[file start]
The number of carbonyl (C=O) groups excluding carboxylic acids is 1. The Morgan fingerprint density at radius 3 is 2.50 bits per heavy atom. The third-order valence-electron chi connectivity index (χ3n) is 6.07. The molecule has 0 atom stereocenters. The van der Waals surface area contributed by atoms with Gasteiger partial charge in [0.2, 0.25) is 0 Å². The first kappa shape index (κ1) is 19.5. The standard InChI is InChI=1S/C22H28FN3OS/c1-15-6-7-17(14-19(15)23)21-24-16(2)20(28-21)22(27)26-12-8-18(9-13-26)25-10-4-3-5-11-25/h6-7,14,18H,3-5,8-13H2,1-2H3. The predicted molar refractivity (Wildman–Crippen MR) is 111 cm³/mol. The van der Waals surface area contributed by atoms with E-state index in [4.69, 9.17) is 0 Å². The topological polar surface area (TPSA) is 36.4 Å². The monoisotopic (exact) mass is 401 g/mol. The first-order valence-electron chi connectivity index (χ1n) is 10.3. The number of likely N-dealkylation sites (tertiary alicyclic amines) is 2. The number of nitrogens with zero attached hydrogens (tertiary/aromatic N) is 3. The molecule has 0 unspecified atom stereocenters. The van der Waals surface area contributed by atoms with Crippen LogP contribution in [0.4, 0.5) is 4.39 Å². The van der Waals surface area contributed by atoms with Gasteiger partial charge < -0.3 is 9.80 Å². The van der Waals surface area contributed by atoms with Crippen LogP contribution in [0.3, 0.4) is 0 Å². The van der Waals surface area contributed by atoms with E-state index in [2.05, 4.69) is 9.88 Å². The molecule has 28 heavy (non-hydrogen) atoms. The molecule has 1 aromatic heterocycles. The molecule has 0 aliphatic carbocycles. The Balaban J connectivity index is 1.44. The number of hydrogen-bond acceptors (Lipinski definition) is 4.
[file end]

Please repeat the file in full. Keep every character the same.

The number of carbonyl (C=O) groups excluding carboxylic acids is 1. The Morgan fingerprint density at radius 3 is 2.50 bits per heavy atom. The third-order valence-electron chi connectivity index (χ3n) is 6.07. The molecule has 0 atom stereocenters. The van der Waals surface area contributed by atoms with Gasteiger partial charge in [0.2, 0.25) is 0 Å². The first kappa shape index (κ1) is 19.5. The standard InChI is InChI=1S/C22H28FN3OS/c1-15-6-7-17(14-19(15)23)21-24-16(2)20(28-21)22(27)26-12-8-18(9-13-26)25-10-4-3-5-11-25/h6-7,14,18H,3-5,8-13H2,1-2H3. The predicted molar refractivity (Wildman–Crippen MR) is 111 cm³/mol. The van der Waals surface area contributed by atoms with E-state index in [4.69, 9.17) is 0 Å². The topological polar surface area (TPSA) is 36.4 Å². The monoisotopic (exact) mass is 401 g/mol. The first-order valence-electron chi connectivity index (χ1n) is 10.3. The number of likely N-dealkylation sites (tertiary alicyclic amines) is 2. The number of nitrogens with zero attached hydrogens (tertiary/aromatic N) is 3. The molecule has 0 unspecified atom stereocenters. The van der Waals surface area contributed by atoms with Crippen LogP contribution in [0.4, 0.5) is 4.39 Å². The van der Waals surface area contributed by atoms with Gasteiger partial charge < -0.3 is 9.80 Å². The van der Waals surface area contributed by atoms with Crippen LogP contribution in [0.3, 0.4) is 0 Å². The van der Waals surface area contributed by atoms with E-state index in [2.05, 4.69) is 9.88 Å². The molecule has 28 heavy (non-hydrogen) atoms. The molecule has 1 aromatic heterocycles. The molecule has 0 aliphatic carbocycles. The Balaban J connectivity index is 1.44. The number of hydrogen-bond acceptors (Lipinski definition) is 4.